8. ^ Heidegger, Martin (2002). Heidegger: Off the Beaten Track. Cambridge University Press. pp. 97–98. ISBN 978-0-521-80507-0.
  9. ^ Frederick Charles Copleston (2003). 18th and 19th Century German Philosophy. A&C Black. pp. 173–174. ISBN 978-0-8264-6901-4.
  10. ^ Nakamura, Hajime (1964). The Ways of Thinking of Eastern Peoples: India-China-Tibet-Japan. University of Hawaii Press. pp. 53–57. ISBN 978-0-8248-0078-9., Quote: "Thus the ultimate Absolute presumed by the Indians is not a personal god but an impersonal and metaphysical Principle. Here we can see the impersonal character of the Absolute in Indian thought. The inclination of grasping Absolute negatively necessarily leads (as Hegel would say) to the negation of the negative expression itself."
  11. ^ Umehara, Takeshi (1970). "Heidegger and Buddhism". Philosophy East and West. 20 (3): 271–281. doi:10.2307/1398308. JSTOR 1398308.
  12. ^ Orru, Marco; Wang, Amy (1992). "Durkheim, Religion, and Buddhism". Journal for the Scientific Study of Religion. 31 (1): 47–61. doi:10.2307/1386831. JSTOR 1386831. S2CID 144043208.
  13. ^ Williams, Paul (2002). Buddhist Thought: A Complete Introduction to the Indian Tradition. pp. 146–148.
  14. ^ Richards, Glyn (1995). "Modern Hinduism". Studies in Religion. Palgrave Macmillan. pp. 117–127. doi:10.1007/978-1-349-24147-7_9. ISBN 978-1-349-24149-1.
  15. ^ Chaudhuri, Haridas (1954). "The Concept of Brahman in Hindu Philosophy". Philosophy East and West. 4 (1): 47–66. doi:10.2307/1396951. JSTOR 1396951., Quote: "The Self or Atman is the Absolute viewed from the subjective standpoint (arkara), or a real mode of existence of the Absolute."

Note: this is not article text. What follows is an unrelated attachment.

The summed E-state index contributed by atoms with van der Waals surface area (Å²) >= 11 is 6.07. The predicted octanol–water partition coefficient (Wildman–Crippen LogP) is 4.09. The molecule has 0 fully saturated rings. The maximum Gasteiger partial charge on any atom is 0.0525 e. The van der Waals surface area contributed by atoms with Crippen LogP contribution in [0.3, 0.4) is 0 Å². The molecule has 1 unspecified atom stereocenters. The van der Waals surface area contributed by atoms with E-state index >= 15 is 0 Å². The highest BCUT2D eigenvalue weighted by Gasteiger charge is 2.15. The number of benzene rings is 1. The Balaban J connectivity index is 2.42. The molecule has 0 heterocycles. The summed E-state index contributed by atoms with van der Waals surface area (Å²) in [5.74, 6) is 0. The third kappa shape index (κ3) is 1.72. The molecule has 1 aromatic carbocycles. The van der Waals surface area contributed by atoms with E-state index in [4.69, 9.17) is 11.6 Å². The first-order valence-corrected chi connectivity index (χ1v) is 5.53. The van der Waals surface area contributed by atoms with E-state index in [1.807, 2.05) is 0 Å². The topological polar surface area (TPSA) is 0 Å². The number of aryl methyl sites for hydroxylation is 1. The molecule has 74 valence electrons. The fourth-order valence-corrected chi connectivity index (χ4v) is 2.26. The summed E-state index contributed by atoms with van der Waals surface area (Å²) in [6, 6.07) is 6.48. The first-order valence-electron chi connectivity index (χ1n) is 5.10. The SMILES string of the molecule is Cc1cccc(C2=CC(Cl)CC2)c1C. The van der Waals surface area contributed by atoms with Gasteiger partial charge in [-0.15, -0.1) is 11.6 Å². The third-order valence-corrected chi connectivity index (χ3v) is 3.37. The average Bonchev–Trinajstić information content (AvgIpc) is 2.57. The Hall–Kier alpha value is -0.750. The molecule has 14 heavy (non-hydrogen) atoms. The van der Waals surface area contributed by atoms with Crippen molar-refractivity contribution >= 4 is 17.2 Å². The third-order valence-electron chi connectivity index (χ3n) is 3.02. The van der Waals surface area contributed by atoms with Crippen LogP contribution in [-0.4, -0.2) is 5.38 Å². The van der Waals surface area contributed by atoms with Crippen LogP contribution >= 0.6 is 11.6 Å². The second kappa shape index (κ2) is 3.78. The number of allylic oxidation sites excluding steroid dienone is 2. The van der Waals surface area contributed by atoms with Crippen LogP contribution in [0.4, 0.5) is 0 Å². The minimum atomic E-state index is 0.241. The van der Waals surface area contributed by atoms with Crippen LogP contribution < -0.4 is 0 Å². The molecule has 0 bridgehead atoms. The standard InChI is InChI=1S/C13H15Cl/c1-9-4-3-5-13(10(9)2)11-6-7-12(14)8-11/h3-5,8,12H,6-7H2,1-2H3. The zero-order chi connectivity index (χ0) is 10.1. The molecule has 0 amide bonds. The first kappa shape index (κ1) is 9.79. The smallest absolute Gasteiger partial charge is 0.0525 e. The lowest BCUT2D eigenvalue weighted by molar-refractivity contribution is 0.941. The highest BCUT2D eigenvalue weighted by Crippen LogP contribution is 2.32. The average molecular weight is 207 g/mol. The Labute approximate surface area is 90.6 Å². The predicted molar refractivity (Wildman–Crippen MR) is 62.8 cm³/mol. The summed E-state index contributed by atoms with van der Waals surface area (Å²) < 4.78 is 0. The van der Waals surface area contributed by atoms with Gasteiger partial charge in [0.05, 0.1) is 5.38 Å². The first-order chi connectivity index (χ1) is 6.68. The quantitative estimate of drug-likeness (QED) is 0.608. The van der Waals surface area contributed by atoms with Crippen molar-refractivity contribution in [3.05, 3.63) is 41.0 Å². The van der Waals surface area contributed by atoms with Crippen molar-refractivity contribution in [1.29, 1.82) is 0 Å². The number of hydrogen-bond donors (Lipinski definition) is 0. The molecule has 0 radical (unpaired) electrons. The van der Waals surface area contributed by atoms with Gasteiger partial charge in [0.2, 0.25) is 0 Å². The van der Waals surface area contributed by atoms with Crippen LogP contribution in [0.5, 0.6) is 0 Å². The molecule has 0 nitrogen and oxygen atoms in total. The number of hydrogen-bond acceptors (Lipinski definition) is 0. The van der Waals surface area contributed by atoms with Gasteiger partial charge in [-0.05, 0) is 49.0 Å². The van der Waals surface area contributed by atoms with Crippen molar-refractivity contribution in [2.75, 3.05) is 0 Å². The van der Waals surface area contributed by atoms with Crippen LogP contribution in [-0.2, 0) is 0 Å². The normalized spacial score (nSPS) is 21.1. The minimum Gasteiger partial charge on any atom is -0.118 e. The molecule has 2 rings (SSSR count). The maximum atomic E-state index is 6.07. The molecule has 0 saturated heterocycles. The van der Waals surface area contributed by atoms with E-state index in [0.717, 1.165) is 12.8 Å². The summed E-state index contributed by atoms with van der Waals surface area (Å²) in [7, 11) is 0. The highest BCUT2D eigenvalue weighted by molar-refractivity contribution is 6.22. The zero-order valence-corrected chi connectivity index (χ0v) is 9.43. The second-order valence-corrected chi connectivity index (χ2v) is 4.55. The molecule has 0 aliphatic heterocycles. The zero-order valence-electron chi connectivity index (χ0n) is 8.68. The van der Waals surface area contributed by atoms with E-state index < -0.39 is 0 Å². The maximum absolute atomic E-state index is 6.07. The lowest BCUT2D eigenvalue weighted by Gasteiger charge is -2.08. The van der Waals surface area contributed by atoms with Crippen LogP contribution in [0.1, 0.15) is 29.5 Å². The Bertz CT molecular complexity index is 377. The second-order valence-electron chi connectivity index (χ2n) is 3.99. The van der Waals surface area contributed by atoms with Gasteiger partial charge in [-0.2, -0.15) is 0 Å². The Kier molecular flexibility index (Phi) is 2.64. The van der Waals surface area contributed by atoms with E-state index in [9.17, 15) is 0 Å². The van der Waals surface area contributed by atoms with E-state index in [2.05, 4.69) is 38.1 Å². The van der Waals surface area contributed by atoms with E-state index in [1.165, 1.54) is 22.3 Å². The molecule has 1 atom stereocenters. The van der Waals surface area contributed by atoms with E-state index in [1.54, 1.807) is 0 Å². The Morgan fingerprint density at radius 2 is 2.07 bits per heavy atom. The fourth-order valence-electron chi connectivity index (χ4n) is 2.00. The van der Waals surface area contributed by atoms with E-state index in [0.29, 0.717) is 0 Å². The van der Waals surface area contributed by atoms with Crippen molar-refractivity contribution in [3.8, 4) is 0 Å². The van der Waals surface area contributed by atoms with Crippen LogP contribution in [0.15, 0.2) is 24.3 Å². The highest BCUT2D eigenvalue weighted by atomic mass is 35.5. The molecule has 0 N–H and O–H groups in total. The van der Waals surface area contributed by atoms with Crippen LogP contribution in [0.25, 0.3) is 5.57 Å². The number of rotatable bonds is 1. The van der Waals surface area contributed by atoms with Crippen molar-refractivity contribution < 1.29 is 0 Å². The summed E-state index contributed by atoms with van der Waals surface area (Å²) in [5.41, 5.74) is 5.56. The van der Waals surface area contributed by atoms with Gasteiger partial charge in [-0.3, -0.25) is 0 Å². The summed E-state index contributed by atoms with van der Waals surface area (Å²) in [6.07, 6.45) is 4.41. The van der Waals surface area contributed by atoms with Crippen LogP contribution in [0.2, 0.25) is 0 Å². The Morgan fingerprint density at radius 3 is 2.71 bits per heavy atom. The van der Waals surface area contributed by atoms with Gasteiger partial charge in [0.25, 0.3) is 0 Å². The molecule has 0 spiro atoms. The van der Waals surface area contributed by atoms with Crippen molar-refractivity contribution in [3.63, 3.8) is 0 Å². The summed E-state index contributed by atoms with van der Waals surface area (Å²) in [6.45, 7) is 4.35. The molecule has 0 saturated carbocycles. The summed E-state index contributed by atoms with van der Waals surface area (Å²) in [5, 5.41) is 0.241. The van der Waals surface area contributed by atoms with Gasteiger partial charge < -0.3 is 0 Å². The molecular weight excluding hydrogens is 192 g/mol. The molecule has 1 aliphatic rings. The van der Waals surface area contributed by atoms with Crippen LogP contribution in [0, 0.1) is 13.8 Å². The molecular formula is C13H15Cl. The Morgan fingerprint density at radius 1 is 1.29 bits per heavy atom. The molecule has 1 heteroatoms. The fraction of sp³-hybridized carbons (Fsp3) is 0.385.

16. ^ Simoni-Wastila, Henry (2002). "Māyā and radical particularity: Can particular persons be one with Brahman?". International Journal of Hindu Studies. 6 (1). Springer: 1–18. doi:10.1007/s11407-002-0009-5. S2CID 144665828.

Works cited[edit]

  • Copleston, Frederick Charles (1963). History of Philosophy: Fichte to Nietzsche. Paulist Press. ISBN 978-0-8091-0071-2.
  • de Laurentiis, Allegra (2009). "Absolute Knowing". In Kenneth R. Westphal (ed.). The Blackwell Guide to Hegel's Phenomenology of Spirit. Wiley-Blackwell.
  • Inwood, Michael (1992). A Hegel Dictionary. Wiley-Blackwell. ISBN 978-0631175339.
  • Inwood, Michael (2018). "Note on the Translation and Commentary". The Phenomenology of Spirit. Oxford University Press.
  • Jaeschke, Walter (2013). "Absolute Spirit: Art, Religion and Philosophy". In Allegra de Laurentiis and Jeffrey Edwards (ed.). The Bloomsbury Companion to Hegel. Bloomsbury Academic.